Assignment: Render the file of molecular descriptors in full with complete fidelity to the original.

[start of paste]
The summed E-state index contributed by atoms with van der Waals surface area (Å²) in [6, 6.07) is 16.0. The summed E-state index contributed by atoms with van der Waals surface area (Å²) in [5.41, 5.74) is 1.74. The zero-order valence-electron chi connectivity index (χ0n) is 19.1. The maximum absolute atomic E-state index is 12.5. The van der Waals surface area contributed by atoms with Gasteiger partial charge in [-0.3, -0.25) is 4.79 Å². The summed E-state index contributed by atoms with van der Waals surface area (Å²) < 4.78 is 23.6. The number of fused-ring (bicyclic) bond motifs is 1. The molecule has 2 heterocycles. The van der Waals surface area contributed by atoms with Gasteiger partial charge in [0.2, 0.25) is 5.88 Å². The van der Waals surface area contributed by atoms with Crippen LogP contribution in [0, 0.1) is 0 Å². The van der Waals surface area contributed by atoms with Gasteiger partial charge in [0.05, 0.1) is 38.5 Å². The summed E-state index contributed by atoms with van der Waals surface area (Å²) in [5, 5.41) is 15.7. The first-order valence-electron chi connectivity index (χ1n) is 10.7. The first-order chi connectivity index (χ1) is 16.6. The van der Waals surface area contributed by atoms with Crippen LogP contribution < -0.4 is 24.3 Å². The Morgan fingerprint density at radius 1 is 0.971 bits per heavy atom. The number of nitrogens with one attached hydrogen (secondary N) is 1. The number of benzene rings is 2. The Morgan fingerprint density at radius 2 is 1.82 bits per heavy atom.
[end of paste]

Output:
The summed E-state index contributed by atoms with van der Waals surface area (Å²) in [6, 6.07) is 16.0. The summed E-state index contributed by atoms with van der Waals surface area (Å²) in [5.41, 5.74) is 1.74. The zero-order valence-electron chi connectivity index (χ0n) is 19.1. The maximum absolute atomic E-state index is 12.5. The van der Waals surface area contributed by atoms with Gasteiger partial charge in [-0.3, -0.25) is 4.79 Å². The summed E-state index contributed by atoms with van der Waals surface area (Å²) < 4.78 is 23.6. The number of fused-ring (bicyclic) bond motifs is 1. The molecule has 2 heterocycles. The van der Waals surface area contributed by atoms with Gasteiger partial charge in [0.2, 0.25) is 5.88 Å². The van der Waals surface area contributed by atoms with Crippen LogP contribution in [0, 0.1) is 0 Å². The van der Waals surface area contributed by atoms with Gasteiger partial charge in [0.05, 0.1) is 38.5 Å². The summed E-state index contributed by atoms with van der Waals surface area (Å²) in [5, 5.41) is 15.7. The first-order valence-electron chi connectivity index (χ1n) is 10.7. The first-order chi connectivity index (χ1) is 16.6. The van der Waals surface area contributed by atoms with Crippen LogP contribution < -0.4 is 24.3 Å². The Morgan fingerprint density at radius 1 is 0.971 bits per heavy atom. The number of nitrogens with one attached hydrogen (secondary N) is 1. The number of benzene rings is 2. The Morgan fingerprint density at radius 2 is 1.82 bits per heavy atom.